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The Iron Dome has proven itself. It has given the state of Israel a bona fide operational capability to intercept and shoot down high-trajectory weapons including rockets, the first such capability in the world.
As this month’s rocket attacks from Gaza showed, in areas where it is deployed, Iron Dome—with its impressive performance—offers protection to the country’s southern residents and is even expected to make another significant contribution. Its ability to play a role in defending the country is multi-faceted: There is the moral layer—saving lives and protecting the population; the economic layer—preventing billions of shekels in damages that would occur if the workforce were paralyzed; and the strategic layer— providing decision makers and the army with crucial room for diplomatic maneuverability during crises and their escalation.
The Iron Dome also makes it possible to go on the offensive while at the same time maintaining faith in your ability to defend yourself from Gaza’s inevitable response: rockets. In addition, the system contributes to Israel’s ability to deter the enemy from shooting rockets, from both a practical and psychological perspective.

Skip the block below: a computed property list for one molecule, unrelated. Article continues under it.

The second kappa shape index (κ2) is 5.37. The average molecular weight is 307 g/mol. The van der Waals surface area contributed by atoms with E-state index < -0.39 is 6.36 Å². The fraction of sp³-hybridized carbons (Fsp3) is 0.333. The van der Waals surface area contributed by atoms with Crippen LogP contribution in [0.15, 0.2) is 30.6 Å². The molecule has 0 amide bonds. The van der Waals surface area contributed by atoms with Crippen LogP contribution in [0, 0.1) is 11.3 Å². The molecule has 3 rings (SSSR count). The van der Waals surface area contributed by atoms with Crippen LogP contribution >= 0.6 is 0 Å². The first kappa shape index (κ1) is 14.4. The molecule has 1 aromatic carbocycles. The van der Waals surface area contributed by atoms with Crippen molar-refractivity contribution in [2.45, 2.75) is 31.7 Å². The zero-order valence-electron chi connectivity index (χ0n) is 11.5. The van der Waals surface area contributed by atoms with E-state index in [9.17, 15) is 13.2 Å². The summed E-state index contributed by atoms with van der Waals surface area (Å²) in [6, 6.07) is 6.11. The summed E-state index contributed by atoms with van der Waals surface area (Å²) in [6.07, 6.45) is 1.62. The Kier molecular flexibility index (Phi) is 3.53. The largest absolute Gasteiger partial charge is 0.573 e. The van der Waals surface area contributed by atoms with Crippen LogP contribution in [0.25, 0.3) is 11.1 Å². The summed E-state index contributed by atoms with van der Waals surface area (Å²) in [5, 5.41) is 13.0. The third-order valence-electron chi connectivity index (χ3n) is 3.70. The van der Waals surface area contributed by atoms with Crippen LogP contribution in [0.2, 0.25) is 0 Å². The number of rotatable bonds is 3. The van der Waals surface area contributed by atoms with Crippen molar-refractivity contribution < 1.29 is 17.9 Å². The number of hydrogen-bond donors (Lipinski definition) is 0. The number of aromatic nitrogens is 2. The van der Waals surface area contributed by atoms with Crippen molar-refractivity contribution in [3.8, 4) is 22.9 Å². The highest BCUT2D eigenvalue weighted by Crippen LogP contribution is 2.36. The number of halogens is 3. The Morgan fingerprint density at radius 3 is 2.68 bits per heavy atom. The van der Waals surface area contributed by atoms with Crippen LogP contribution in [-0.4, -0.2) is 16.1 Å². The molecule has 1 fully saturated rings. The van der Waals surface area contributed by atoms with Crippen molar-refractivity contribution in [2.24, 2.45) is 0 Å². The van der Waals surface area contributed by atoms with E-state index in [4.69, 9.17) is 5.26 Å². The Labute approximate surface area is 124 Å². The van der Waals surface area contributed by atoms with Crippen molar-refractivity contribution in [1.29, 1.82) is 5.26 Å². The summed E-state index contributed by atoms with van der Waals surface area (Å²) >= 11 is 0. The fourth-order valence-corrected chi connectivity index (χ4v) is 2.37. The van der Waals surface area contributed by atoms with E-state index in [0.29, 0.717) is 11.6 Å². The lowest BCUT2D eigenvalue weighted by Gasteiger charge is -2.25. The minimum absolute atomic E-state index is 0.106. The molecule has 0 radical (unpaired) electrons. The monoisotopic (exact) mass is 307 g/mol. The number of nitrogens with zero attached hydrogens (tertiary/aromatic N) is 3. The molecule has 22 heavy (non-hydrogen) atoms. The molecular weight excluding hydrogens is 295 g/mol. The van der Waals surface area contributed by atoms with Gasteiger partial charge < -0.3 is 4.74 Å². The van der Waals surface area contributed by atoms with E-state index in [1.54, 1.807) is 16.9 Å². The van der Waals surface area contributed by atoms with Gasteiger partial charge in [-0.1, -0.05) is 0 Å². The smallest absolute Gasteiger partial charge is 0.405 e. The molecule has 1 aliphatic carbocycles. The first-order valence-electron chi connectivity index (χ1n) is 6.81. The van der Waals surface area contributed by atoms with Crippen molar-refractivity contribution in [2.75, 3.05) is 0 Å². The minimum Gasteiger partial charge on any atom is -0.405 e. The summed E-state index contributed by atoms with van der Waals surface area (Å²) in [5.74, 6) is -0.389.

The costs are unprecedented: extremely low in relation to the normal costs for missile weapons systems (about a tenth of the cost!) during peak development. It is considered an incomprehensible achievement by operational and technological experts, as well as by military minds both in Israel and abroad.
This success comes because Israel had the foresight to establish a vision, knew the path to achieving that vision and did so in magnificent fashion. A team of people acted with initiative, courage and determination against all odds while overcoming a variety of “insurmountable obstacles.”
The overwhelming majority of the military and technological leaders from within and outside the defense establishment demonstrated a complete lack of faith and support along the way. They withheld funds during the crucial initial stages, and placed technological and systematic obstacles along a number of levels that stopped almost all similar projects that had been undertaken around the world.
The technological achievement is like that of many ground-breaking startup companies, each one operating at extremely high risk and whose integration with one another is even more dangerous—where success was imperative, and achieved beyond expectations.
The writer is a former head of research and development at the Defense Ministry.
This story first appeared in the English newsletter of Israel Hayom (http://www.israelhayom.com/site/newsletter_opinion.php?id=1530) and is distributed with the permission of Israel Hayom.